On the professional front this year, I was informed in August that I was to be a nominee for the NZ Junior RMO of the year award. I received an email whilst in Italy advising me that I had actually won this award! I felt incredibly humbled and privileged, especially in the context of the ongoing saga of my health. I went to Perth in November for a conference where I was also the NZ nominee for the Australasian award, which went to a girl from South Australia. Beyond this I was also kindly awarded ‘best guest lecturer’ by the third year medical students for whom I had lectured earlier in the year.
Coming back to the real world after Italy was a slightly surreal experience surrounded by TV cameras and moves into a newly purchased house. We had bought a house just prior to going on holiday, and had our move in date was planned for 5 days after we were back from Italy. On top of that, 20/20 had approached me to do a follow up story on the one they did last year. This involved two weeks of filming around when we shifted and then aired in November. We received overwhelmingly positive feedback from the story, which we thought was very well put together by the team at TVNZ. The days immediately after the show elevated Hannah and I to pseudo-celebrity status amongst colleagues, friends, and strangers.
The thread that ties the year together has been faith. Not faith in healing, but faith that God has something bigger and better planned than just my life. In the context of this world view, the events in my life are only a trivial quiver on the strings of eternity. My ongoing work at Auckland hospital gives me an insight into the suffering of others, and at the end of the day, I have been blessed with far more than I deserve, and I will be forever grateful that I have got to experience 32 Christmases on this Earth. There may not be a 33rd, but I am okay with that. Finding peace in my mortality has then freed me up to live my life, even though it is short. My life is not consumed with trying to stay alive, it is consumed with living the life that God has meant for me to live; and that is to love others, to show His grace and to build His kingdom.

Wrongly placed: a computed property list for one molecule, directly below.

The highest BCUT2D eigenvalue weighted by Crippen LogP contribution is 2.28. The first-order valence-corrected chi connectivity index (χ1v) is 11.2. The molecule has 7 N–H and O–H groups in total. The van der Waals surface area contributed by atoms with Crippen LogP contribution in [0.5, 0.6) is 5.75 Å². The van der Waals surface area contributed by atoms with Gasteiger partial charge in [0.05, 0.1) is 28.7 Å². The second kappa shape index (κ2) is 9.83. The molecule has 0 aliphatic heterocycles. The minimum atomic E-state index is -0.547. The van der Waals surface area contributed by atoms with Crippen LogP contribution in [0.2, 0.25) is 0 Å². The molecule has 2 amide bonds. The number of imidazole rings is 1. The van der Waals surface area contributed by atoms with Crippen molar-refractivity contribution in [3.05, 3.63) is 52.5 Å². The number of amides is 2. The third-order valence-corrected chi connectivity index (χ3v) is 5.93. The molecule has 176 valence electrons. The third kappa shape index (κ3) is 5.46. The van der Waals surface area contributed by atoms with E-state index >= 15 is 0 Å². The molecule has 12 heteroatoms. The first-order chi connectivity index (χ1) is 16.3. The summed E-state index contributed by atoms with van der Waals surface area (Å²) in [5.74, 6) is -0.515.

This Christmas I am thankful I am alive to enjoy it. Next Christmas is always an unknown, but it is Christ I give my thanks to that I am still here.
Until next time…
I have been slow to update, but the rounds continue. Since I last posted I had the dubious milestone of reaching the half century, then adding a few more to that total. Round 51 had the honor of punctuating an extensive course of manflu, which served only to elongate the recovery even further and giving me a few days off work in the process. Its hard enough just being a man, let along getting the flu, and when compounded with chemotherapy, its a triple whammy.
The most recent round of chemo has been one of the harder ones. The nausea was just that little bit worse, lasting just that little bit longer. It’s always hard to know from round to round if it is getting worse, or whether or not I’m just minimizing the effects of previous rounds in my mind as a coping mechanism. Either way, this round has certainly been a bit harder than previous.
Of course in the midst of all of this has been the change in living environment, and this has been a change for the better. Being out of the city, having silent nights to sleep to, and having a much bigger living abode are all adjustments that make chemo just a little bit easier. We have been in our new house for almost 2 months now, and it has been a real pleasure to live in.
So from here the next round will coincide with Christmas, which, as 2 years of tradition will dictate, means I skip a round. The next round will fall in the New Year sometime, and will be preceded by a CT scan later this month for which I shall update you all on.
Until next time…